Psychology, Department of


Date of this Version

Spring 4-30-2013

Document Type



Bottoms, H. C. (2013). Pathways to social functioning via emotion regulation in people with serious mental illness (PhD dissertation). University of Nebraska, Lincoln, NE.


A DISSERTATION Presented to the Faculty of The Graduate College at the University of Nebraska In Partial Fulfillment of Requirements For the Degree of Doctor of Philosophy, Major: Psychology, Under the Supervision of Professor William D. Spaulding. Lincoln, Nebraska: April, 2013

Copyright (c) 2013 Hayden C. Bottoms


Recent research on social cognitive deficits associated with serious mental illness (SMI) has demonstrated a range of emotion processing difficulties, from emotion perception to emotion regulation. Whereas emotion perception deficits are well documented in this population, little is understood about emotion regulation and the relationship of emotion regulation to other abilities and impairments.

Method. Participants included 41 individuals with SMI recruited from a day rehabilitation program. Assessments included a range of functional domains, including symptom severity, neurocognition, social cognition, emotion regulation, and social functioning.

Results. Emotion dysregulation was hypothesized to be associated with more severe positive symptoms, poorer neurocognitive functioning, and poorer social and community functioning. Results were mixed across the various assessments. There was some evidence of a relationship between psychiatric symptom severity and emotion dysregulation. However, global neurocognition explained very little of the variance in emotion regulation. Individuals with poorer emotion regulation tended to have poorer self-reported social functioning, and positive symptom severity accounted for some of the variance in this relationship. Path analysis modeling summarized these relationships.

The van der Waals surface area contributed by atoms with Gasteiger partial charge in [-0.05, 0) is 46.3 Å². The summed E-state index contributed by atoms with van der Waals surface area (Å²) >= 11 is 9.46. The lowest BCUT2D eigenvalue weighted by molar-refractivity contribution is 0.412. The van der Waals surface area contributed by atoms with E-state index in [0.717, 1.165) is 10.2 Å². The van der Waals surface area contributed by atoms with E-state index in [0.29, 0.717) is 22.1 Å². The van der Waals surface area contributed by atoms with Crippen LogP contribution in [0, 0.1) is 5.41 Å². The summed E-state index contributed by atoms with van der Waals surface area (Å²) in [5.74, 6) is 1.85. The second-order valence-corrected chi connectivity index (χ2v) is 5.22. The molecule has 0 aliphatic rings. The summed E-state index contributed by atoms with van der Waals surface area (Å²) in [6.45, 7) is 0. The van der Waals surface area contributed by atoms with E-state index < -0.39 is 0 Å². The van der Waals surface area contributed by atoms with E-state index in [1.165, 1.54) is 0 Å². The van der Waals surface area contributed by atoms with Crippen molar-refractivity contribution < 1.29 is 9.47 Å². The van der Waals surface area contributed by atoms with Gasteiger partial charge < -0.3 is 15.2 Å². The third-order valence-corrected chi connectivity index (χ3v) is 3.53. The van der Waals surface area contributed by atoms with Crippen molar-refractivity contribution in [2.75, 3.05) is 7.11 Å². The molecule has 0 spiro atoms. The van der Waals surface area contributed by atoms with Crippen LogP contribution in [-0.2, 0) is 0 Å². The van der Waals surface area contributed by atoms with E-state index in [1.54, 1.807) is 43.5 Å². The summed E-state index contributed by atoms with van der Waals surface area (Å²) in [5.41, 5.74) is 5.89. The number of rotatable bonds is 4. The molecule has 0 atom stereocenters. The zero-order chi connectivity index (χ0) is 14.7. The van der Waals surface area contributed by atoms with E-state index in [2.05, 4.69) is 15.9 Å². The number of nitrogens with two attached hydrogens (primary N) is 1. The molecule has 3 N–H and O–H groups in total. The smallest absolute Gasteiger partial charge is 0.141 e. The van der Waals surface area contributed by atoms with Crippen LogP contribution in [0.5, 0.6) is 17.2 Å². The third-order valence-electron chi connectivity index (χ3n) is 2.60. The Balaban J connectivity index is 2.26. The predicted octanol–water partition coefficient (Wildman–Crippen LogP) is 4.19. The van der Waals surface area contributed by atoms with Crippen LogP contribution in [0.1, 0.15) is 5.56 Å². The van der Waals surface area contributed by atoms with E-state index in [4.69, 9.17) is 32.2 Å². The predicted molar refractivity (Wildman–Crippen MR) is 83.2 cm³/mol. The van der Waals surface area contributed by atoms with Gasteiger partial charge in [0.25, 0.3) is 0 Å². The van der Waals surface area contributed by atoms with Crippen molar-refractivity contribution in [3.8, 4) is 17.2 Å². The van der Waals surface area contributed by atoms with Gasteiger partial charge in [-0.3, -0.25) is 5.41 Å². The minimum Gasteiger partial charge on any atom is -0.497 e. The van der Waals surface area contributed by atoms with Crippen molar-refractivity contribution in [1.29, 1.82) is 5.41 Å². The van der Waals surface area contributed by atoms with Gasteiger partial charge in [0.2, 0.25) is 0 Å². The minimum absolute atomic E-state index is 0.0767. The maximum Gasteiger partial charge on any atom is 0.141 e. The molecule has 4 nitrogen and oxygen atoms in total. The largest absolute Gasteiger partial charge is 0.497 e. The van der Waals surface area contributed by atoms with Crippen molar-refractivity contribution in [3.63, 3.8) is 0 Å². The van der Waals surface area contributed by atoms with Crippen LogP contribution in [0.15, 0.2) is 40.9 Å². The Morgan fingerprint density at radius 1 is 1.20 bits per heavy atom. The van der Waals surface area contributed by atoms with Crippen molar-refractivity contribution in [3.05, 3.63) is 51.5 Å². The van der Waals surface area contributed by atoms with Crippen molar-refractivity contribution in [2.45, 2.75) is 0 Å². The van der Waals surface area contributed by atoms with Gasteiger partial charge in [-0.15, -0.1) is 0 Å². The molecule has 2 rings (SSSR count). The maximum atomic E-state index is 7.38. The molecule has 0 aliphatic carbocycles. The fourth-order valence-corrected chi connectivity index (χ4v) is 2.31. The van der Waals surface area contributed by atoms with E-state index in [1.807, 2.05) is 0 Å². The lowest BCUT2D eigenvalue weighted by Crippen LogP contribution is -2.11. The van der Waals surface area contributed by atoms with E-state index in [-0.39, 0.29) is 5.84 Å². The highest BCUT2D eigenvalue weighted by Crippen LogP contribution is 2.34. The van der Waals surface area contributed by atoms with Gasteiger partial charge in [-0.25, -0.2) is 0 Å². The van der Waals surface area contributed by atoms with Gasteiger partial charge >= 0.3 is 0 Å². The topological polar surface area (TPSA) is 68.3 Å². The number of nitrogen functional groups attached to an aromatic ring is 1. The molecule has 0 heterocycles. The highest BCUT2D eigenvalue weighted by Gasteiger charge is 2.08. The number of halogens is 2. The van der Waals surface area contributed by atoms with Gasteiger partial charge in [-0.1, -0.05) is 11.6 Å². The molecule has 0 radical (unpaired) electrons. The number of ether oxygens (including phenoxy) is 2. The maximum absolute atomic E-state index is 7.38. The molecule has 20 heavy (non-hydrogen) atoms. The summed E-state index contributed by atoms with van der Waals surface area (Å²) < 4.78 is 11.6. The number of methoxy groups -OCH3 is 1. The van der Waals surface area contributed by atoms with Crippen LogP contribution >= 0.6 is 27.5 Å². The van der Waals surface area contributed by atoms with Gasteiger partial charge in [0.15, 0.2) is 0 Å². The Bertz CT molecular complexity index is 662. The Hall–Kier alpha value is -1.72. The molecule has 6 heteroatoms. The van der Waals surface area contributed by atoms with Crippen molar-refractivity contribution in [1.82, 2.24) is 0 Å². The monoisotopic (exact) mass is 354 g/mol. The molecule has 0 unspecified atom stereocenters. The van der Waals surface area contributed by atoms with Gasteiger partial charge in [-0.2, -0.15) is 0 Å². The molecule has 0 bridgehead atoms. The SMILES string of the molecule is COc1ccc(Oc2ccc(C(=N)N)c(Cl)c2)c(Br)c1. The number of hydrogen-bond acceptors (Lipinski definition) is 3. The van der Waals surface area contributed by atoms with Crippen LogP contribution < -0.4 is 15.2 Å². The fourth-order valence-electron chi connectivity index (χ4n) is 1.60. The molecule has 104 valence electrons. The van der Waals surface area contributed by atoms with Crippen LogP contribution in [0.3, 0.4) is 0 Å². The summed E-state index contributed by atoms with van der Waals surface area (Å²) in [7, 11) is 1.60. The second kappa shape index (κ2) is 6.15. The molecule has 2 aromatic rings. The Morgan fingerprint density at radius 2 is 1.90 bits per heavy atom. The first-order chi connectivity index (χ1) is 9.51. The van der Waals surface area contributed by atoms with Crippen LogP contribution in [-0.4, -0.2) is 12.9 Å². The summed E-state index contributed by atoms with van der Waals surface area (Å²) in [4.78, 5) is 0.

Conclusions. This study demonstrates that emotion regulation explains variance in social functioning, but much remains to be understood about how emotion regulation relates to other biosystemic domains in this population. Limitations in valid assessment in the SMI population hinder ongoing progress, and this should be a key focus of future research, as orthogonal functional domains require individual attention in clinical assessment and research. Assessing segregated processes and investigating interactions among those processes reveal important relationships among subgroups of this population that would otherwise be missed. Though symptom severity and neurocognitive impairments have historically been the focus of treatment development for SMI, this work clearly demonstrates that individuals with SMI also have impaired emotion regulation abilities. Furthermore, that these abilities share an interactive relationship with social functioning and symptom severity reinforces their importance as potential treatment targets. Integrating emotion regulation skills training into the psychiatric rehabilitation toolkit is therefore a worthwhile future endeavor.

Adviser: William D. Spaulding